Technical Summary

We will undertake a developmental and genomic analysis of the role of the conserved transcriptional regulator, Sox100B, in Drosophila testis development. Building upon pilot studies that have generated a deletion of Sox100B along with a series of EMS-induced point alleles, we will characterise the genetic interactions and cell types that underpin the function of Sox100B in the pupal development of the testis. We will characterise the interactions between Sox100B, wnt2 and two DMRT-domain genes by a developmental analysis of gonad morphogenesis, focusing on the somatic pigment cells of the testis. All three of these proteins have mammalian orthologues that are known to play roles in mammalian testis differentiation or function. Our analysis will explore whether molecular interactions regulating the differentiation of somatic cells in the testis are conserved. Complementing the developmental analysis, we will utilise key genomics technologies we have developed to generate a genome-wide view of Sox100B activity in the developing testis. We will utilise full-transcriptome expression arrays to identify genes expressed in the somatic component of the testis that are mis-regulated in the absence of Sox100B. To facilitate the identification of in vivo Sox100B target genes, we will perform a whole-genome ChIP-on-chip analysis of Sox100B binding using chromatin isolated from developing testes. These genomics techniques are well established in our laboratory and the pilot data presented in this application demonstrate the feasibility of the approaches we propose. Taken together our analysis will identify a set of genes regulated by Sox100B in the somatic cells of the Drosophila testis. An informatics analysis of the targets will identify mammalian orthologues expressed in the testis that are likely to be targets of the key sex-determining gene, Sox9.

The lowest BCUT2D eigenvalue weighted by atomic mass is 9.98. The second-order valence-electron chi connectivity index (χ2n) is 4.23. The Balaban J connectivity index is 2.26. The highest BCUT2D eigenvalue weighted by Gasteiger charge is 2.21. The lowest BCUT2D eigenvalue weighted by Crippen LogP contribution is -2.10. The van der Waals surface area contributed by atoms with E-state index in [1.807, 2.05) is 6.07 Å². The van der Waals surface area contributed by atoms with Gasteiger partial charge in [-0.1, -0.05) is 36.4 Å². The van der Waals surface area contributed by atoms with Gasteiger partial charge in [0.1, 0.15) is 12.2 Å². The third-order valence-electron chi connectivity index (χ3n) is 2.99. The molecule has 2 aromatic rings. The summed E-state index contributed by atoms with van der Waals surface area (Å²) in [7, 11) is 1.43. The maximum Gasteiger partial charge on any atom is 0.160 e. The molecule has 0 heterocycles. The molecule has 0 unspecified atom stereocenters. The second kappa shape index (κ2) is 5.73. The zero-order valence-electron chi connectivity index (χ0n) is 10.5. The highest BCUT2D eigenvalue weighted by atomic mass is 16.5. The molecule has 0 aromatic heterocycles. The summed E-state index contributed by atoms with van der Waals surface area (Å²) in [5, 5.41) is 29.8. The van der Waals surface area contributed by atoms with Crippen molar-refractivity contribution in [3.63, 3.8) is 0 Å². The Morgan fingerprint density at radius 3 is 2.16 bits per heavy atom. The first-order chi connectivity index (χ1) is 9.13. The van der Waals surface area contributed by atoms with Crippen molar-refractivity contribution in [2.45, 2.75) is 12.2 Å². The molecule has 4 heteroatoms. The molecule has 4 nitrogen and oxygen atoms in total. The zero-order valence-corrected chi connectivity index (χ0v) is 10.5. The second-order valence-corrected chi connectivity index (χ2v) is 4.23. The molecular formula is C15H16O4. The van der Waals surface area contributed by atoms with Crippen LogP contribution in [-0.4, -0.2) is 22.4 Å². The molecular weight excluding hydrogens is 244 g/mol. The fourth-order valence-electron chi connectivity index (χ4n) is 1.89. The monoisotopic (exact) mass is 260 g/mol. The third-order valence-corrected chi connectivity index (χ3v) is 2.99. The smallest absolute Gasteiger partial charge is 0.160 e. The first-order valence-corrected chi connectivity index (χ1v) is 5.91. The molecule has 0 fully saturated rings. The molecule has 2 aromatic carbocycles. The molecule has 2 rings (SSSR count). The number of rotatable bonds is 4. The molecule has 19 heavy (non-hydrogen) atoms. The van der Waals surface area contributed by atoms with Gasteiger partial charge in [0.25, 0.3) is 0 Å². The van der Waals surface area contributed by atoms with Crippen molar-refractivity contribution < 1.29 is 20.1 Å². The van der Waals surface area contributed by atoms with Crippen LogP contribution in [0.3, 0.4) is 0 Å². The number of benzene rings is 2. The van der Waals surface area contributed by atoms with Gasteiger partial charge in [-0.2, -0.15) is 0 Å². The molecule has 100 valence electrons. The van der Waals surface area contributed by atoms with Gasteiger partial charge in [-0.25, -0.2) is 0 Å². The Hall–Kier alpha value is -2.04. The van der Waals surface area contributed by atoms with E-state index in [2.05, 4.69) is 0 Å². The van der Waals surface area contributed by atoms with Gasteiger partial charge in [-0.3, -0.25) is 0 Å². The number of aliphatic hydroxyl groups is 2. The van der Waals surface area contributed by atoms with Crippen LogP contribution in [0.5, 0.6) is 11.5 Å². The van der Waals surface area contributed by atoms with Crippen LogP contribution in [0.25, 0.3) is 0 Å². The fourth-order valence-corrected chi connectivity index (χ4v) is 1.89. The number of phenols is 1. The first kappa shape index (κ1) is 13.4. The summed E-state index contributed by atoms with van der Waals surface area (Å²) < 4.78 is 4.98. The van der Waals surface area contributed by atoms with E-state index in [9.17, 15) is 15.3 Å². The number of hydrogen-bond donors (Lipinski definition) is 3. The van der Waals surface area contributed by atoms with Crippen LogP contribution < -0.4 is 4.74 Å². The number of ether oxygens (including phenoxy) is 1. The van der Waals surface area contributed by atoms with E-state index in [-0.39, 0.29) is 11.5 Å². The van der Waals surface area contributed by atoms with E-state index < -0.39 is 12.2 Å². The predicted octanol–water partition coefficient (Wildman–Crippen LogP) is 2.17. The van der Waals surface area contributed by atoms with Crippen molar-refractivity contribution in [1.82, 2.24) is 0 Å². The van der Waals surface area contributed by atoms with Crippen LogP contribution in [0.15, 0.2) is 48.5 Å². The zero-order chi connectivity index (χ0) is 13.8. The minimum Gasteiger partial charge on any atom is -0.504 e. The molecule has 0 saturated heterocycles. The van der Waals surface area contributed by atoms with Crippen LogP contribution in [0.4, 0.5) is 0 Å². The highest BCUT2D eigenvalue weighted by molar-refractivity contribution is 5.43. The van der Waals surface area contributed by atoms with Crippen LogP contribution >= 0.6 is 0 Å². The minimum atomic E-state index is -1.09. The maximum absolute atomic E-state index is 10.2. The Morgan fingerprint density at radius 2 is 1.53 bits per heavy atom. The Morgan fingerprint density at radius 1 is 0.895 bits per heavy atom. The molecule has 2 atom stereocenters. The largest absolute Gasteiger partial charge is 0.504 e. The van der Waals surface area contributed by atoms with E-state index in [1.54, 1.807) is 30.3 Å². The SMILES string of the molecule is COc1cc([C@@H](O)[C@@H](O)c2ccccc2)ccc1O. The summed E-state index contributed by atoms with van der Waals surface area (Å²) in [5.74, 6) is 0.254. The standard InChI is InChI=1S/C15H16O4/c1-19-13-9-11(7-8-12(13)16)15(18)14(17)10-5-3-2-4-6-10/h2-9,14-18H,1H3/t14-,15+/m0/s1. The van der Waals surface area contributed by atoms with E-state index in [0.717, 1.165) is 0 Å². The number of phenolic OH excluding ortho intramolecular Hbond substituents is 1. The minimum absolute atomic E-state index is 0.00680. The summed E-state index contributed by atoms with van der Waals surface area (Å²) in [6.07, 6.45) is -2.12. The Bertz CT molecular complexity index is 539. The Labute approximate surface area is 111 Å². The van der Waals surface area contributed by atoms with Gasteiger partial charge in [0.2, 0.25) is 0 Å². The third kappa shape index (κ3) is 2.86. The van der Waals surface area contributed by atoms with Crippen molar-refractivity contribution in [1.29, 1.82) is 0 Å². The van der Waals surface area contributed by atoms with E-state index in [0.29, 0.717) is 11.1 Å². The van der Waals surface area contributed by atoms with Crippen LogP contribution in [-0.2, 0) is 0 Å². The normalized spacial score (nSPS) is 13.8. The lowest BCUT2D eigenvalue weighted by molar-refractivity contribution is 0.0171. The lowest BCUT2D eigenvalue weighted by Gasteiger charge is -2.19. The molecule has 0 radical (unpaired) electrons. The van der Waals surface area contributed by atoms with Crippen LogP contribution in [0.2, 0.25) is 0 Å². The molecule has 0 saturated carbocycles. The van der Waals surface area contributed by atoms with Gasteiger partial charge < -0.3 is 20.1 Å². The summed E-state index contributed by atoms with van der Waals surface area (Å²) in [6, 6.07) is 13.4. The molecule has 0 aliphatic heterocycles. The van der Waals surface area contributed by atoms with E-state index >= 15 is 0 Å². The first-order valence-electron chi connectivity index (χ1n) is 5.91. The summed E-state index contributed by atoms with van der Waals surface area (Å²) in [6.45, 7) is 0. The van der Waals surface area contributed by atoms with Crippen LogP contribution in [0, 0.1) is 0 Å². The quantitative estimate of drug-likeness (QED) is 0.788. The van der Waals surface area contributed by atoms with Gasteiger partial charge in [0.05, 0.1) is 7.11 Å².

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Nanda S (2009) Sox100B, a Drosophila group E Sox-domain gene, is required for somatic testis differentiation. in Sexual development : genetics, molecular biology, evolution, endocrinology, embryology, and pathology of sex determination and differentiation

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Phochanukul N (2010) No backbone but lots of Sox: Invertebrate Sox genes. in The international journal of biochemistry & cell biology

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Russell, Steve; Meadows, Lisa A.; Russell, Roslin R. (2008) Microarray Technology in Practice

Description We defined the specific testis cell type defective in Sox100B mutant, the pigment cells of the testis sheath; demonstrated that Sox100B was downstream of Wnt2 and showed that the fly gene can functionally replace mammalian group E Sox genes..

Using ChIP array and DamID we have generated fully validated genome-wide binding profiles for Sox100B in the embryo and the larval testis.

We have integrated the binding data with tissue-specific genome wide expression data from Sox100B loss and gain of function conditions, validated by RT-PCR, to generate a set of validated Sox100B target genes in the larval testis.
Exploitation Route Understanding male infertility
Sectors Healthcare